Linux is a Computer Operating System based on UNIX. Think of Windows as Linux, and DOS as UNIX. Now think of Windows 5 years ago with about 50% of the support for free. That’s Linux.
There are many “distributions” of Linux, or versions; openSUSE, Ubuntu, Fedora, to name a few of the more popular ones. Some are made by companies, Google is currently working on their own Linux Distribution, and some are made to fill specific niches, such as LinuxNepal, designed for computer compiling in the Nepali written language.
So why is this good? Why shouldn’t you just shell out the $300+ for Windows 7, and then pay (or just pirate or steal) the software you need? Good Question.
Linux improves with every new user and group of users that join the community. More Artists; better Art programs. More home users; more user friendly. While a new report shows that 75% of Linux development is done by paid programmers, that work is still part of the Open-Source general pool, for that remaining 25% to use. Many Linux-users would even say that private development is a good thing, that it proves the marketability of Linux and will only make it more competitive and the community stronger as a whole. While 75% of code comes from corporations, the biggest contribution by a single corporation is 12%, that being from Red Hat, one of the original backers of Linux and a developer of one of the many distributions for the OS.
Linux is free, free for the American Family making $70,000 per year, and free for the family in Pakistan making substantially less. It is free for Governments and Schools. It is non-centralized, it does not create giant monopolist corporations such as Microsoft and Apple.
Linux is accessible. All the code for Linux and the majority of the software available is free for anyone (programmers) to take, use, and make better. It gives a huge amount of resources to build on; for beginning developers, especially in poor third-world countries, this, in combination to the ease of Python (the guiding programming language of Linux) gives something to the developing world community that Windows and Macintosh can never give.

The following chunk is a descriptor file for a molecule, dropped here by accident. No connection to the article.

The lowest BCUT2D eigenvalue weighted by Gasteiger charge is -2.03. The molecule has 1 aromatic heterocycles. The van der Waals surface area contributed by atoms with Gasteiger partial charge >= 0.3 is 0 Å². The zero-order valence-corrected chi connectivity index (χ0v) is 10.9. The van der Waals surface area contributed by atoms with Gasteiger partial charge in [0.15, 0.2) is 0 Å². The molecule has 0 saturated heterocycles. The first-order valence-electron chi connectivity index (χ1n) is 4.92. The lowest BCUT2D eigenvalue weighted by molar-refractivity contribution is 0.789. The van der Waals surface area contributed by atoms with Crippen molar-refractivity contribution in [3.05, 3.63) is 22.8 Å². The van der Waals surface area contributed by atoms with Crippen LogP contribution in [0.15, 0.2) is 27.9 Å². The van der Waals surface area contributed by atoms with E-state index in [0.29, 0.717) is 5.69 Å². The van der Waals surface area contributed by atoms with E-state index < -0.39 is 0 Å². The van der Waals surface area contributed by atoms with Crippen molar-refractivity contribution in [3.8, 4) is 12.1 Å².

Linux is available on some Dell computers, and there is a company, System76, that is dedicated to making computers for use with the Linux distribution Ubuntu. System76 provides their own software updates and even has plans to partner with organizations to promote wildlife and open lands conservation.
Linux typically uses less energy to run a computer than Windows making it the Green OS. A head-to-head run of Ubuntu 9.04 and Windows 7 showed the Linux OS using 15% less energy.
For the general user, Linux performs all the daily functions needed; internet, spreadsheets and word processing, music, e-mail, etc. For the more advanced user, there may be some set backs, GIMP can give you much of what Photoshop performs for the graphic artist, there are audio and video editing programs that haven’t found the needed support to perform at the professional level, but all of this can change very quickly. The major struggle for Linux has been its accessibility to the general user, and this has been accomplished. Now is the time when the more specialized users will be getting catered to.
Here is a quick tutorial that shows the process of installing additional fonts on Ubuntu. This should give you a quick look at the OS, how the desktop works, and help you install fft fonts if you needed to.
Terminal text from video:
$ sudo apt-get install ttf-georgewilliams ttf-dustin ttf-larabie-deco ttf-larabie-straight ttf-larabie-uncommon